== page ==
2Activation EnergyCollisions only result in a reaction if the particles collide with enough energy to get the reaction started. This minimum energy required is called the activation energy for the reaction.Only a fraction of the total population of a chemical species will be able to collide with enough energy to react (E ≥ Ea)
3Maxwell-Boltzmann Distribution In any system, the particles present will have a very wide range of energies. For gases, this can be shown on a graph called the Maxwell-Boltzmann Distribution which is a plot of the number of particles having each particular energy.
4The Maxwell-Boltzmann Distribution and Activation Energy Notice that the large majority of the particles don't have enough energy to react when they collide.To enable them to react we either have to change the shape of the curve, or move the activation energy further to the left.
5M-B Distribution and Temperature Increasing the temperature:increases the average kinetic energy of the gas (slight shift to the right)Increases the number of particles whose energy exceeds the activation energy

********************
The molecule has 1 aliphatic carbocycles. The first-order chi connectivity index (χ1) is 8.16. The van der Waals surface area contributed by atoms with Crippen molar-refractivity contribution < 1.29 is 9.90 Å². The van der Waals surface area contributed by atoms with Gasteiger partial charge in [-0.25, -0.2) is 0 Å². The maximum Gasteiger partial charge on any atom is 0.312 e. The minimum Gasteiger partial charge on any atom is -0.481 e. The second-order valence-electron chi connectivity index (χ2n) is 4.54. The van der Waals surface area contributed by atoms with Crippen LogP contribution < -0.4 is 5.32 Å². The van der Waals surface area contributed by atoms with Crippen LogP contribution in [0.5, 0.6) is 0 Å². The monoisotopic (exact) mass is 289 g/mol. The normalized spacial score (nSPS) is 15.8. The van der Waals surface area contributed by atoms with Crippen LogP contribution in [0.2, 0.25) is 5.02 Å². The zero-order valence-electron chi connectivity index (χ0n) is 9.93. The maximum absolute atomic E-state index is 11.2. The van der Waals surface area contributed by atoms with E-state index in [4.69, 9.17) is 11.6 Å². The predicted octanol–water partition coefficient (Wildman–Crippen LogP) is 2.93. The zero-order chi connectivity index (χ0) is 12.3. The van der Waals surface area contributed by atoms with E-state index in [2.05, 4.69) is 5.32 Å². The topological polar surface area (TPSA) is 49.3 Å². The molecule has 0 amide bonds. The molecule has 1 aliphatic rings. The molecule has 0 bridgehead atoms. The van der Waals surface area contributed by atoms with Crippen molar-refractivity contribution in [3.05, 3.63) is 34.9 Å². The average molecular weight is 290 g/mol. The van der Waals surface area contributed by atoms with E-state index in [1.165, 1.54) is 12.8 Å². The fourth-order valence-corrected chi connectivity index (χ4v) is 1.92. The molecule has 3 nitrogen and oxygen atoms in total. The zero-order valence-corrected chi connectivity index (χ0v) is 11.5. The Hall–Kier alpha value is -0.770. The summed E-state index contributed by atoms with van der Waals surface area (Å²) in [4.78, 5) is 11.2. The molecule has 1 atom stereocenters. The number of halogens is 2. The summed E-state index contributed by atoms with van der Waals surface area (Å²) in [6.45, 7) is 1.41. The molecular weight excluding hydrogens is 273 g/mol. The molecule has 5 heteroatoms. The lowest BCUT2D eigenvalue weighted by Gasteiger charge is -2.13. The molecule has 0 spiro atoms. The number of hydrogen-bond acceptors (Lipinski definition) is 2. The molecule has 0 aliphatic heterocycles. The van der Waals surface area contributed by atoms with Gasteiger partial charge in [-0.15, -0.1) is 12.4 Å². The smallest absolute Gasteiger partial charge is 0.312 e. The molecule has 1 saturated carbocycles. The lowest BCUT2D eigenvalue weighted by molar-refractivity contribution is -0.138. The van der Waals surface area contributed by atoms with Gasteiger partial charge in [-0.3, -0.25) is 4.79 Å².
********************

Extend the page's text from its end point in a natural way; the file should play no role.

6Catalysts and Activation Energy To increase the rate of a reaction you need to increase the proportion of successful collisions.Catalysts increase the rate of reaction by providing an alternative way for the reaction to happen which has a lower activation energy.
8Summary Maxwell-Boltzmann Energy Distribution Curve Temperature distribution of a population of a chemical by energyUsed to show effect of temperature and catalysts on the rate of a chemical reactionTemperaturechanges average kinetic energy of populationshifts and distorts the M-B Distribution curvechanges the proportion of particles with Ea.Catalystsprovide alternative pathway with a lower the activation energyEa on M-B curve is shifted leftno effect on distribution curve itself